The factor V Leiden (FVL) mutation is the most frequent genetic cause of venous thrombosis in Caucasians. The high frequency of the FVL mutation implies associated positive effects which balance the negative sequels of the FVL mutation [1]. Indeed, several protective effects associated with the FVL mutation and potentially conveying a positive selection bias have been proposed [2]. Thus, the presence of the FVL mutation has been associated with lower peripartal blood loss and reduced mortality in sepsis [2, 3]. Obviously the amelioration of these acute and potentially deadly health threats mediates a positive selection pressure, maintaining the FVL mutation in the gene pool despite the potentially negative effects associated with venous thrombosis. We have recently proposed that the protective mechanism(s) selected in FVL carriers may not only be relevant in acute diseases, but also modulate the course of chronic diseases, which pose the prevailing health threats in modern times. Thus, low but sustained thrombin generation associated with the presence of the FVL mutation results in larger but more stable plaques in atherosclerosis prone mice, indicating a partial benefit [4]. Furthermore, in a second mouse model we observed a protective effect of the FVL mutation on experimental diabetic nephropathy [5]. The potential mechanisms include prevention of glomerular endothelial cell and podocyte dysfunction as well as reduction of extracellular matrix accumulation [5]. These results were supported by an association of FVL mutation with reduced albuminuria in two human cohorts of 200 type 1 and 350 type 2 diabetic patients [5]. In the present study we aimed to reevaluate these findings in an independent, larger cohort and extend the possible associations to earlier disease stages of nephropathy.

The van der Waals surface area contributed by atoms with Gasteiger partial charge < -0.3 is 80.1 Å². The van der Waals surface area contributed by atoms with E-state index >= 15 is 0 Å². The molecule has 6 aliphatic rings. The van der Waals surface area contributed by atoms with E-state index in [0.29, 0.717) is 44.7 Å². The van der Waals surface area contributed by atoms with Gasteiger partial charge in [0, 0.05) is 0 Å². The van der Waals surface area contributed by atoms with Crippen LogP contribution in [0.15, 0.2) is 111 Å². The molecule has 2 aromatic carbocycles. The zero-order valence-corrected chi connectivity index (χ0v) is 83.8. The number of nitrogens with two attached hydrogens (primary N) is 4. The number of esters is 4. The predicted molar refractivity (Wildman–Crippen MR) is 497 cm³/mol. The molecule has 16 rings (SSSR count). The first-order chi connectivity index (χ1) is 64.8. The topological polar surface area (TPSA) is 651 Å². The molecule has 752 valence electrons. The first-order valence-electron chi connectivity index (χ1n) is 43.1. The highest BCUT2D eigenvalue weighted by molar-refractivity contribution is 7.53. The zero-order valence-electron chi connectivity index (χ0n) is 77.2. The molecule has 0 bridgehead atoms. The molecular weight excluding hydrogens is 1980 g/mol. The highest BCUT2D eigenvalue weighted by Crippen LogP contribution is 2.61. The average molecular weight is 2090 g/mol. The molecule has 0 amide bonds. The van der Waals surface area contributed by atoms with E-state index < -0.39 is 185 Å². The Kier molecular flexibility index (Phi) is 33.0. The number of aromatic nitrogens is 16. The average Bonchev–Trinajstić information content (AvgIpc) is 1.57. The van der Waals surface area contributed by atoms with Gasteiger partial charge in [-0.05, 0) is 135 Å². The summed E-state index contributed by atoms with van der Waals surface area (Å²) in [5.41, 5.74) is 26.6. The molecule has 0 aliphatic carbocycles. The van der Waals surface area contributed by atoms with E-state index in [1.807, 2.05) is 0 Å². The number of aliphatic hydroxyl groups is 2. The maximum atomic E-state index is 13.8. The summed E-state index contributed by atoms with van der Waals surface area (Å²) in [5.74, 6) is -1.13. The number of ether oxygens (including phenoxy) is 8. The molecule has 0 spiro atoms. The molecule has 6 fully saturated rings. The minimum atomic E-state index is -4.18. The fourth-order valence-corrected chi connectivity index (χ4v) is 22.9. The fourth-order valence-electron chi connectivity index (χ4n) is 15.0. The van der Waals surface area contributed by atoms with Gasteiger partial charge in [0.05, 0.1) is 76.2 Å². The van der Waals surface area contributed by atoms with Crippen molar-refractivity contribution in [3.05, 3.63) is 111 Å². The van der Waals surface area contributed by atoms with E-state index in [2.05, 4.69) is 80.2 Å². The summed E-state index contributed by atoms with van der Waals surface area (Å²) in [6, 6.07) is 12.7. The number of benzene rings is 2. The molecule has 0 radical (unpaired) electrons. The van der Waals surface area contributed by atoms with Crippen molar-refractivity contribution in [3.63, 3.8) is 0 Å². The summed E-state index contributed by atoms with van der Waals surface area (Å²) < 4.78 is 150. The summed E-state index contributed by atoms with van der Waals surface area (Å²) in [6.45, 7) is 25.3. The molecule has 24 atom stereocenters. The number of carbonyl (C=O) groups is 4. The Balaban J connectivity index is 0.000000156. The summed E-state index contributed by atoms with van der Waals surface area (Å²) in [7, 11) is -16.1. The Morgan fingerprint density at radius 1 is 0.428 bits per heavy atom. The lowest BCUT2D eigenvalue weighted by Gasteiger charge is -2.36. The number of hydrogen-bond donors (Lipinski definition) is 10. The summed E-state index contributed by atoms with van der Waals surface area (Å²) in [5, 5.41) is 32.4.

2. Materials and Methods